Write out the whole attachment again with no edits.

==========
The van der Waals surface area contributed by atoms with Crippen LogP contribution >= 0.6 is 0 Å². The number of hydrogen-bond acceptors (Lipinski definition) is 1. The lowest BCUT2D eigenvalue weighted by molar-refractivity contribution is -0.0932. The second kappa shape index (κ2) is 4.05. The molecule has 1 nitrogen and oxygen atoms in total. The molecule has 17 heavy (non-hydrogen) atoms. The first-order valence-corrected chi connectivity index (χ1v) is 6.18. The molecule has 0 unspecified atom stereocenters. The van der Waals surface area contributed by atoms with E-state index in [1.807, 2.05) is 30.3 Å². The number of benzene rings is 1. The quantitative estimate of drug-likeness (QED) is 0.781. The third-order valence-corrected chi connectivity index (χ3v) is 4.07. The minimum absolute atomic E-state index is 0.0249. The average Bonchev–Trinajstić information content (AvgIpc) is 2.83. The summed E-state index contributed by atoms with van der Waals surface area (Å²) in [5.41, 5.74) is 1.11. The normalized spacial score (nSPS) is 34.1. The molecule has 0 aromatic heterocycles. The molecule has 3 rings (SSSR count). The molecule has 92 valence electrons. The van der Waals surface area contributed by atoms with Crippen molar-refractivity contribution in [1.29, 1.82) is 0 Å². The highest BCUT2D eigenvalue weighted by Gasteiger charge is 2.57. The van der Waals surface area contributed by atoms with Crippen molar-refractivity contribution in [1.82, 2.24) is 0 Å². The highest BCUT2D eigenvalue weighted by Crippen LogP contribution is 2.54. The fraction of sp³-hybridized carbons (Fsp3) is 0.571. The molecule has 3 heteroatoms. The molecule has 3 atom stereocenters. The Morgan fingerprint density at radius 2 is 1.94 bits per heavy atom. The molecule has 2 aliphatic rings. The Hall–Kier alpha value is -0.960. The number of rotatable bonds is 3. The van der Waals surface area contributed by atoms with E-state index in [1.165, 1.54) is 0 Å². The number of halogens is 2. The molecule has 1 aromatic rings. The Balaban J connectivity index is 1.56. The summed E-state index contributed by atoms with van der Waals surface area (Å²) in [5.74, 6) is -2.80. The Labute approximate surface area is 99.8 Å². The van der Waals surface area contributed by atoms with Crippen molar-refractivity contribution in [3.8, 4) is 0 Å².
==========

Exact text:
The van der Waals surface area contributed by atoms with Crippen LogP contribution >= 0.6 is 0 Å². The number of hydrogen-bond acceptors (Lipinski definition) is 1. The lowest BCUT2D eigenvalue weighted by molar-refractivity contribution is -0.0932. The second kappa shape index (κ2) is 4.05. The molecule has 1 nitrogen and oxygen atoms in total. The molecule has 17 heavy (non-hydrogen) atoms. The first-order valence-corrected chi connectivity index (χ1v) is 6.18. The molecule has 0 unspecified atom stereocenters. The van der Waals surface area contributed by atoms with E-state index in [1.807, 2.05) is 30.3 Å². The number of benzene rings is 1. The quantitative estimate of drug-likeness (QED) is 0.781. The third-order valence-corrected chi connectivity index (χ3v) is 4.07. The minimum absolute atomic E-state index is 0.0249. The average Bonchev–Trinajstić information content (AvgIpc) is 2.83. The summed E-state index contributed by atoms with van der Waals surface area (Å²) in [5.41, 5.74) is 1.11. The normalized spacial score (nSPS) is 34.1. The molecule has 0 aromatic heterocycles. The molecule has 3 rings (SSSR count). The molecule has 92 valence electrons. The van der Waals surface area contributed by atoms with Crippen molar-refractivity contribution in [1.29, 1.82) is 0 Å². The highest BCUT2D eigenvalue weighted by Gasteiger charge is 2.57. The van der Waals surface area contributed by atoms with Crippen molar-refractivity contribution in [1.82, 2.24) is 0 Å². The highest BCUT2D eigenvalue weighted by Crippen LogP contribution is 2.54. The fraction of sp³-hybridized carbons (Fsp3) is 0.571. The molecule has 3 heteroatoms. The molecule has 3 atom stereocenters. The Morgan fingerprint density at radius 2 is 1.94 bits per heavy atom. The molecule has 2 aliphatic rings. The Hall–Kier alpha value is -0.960. The number of rotatable bonds is 3. The van der Waals surface area contributed by atoms with E-state index in [1.165, 1.54) is 0 Å². The number of halogens is 2. The molecule has 1 aromatic rings. The Balaban J connectivity index is 1.56. The summed E-state index contributed by atoms with van der Waals surface area (Å²) in [5.74, 6) is -2.80. The Labute approximate surface area is 99.8 Å². The van der Waals surface area contributed by atoms with Crippen molar-refractivity contribution in [3.8, 4) is 0 Å².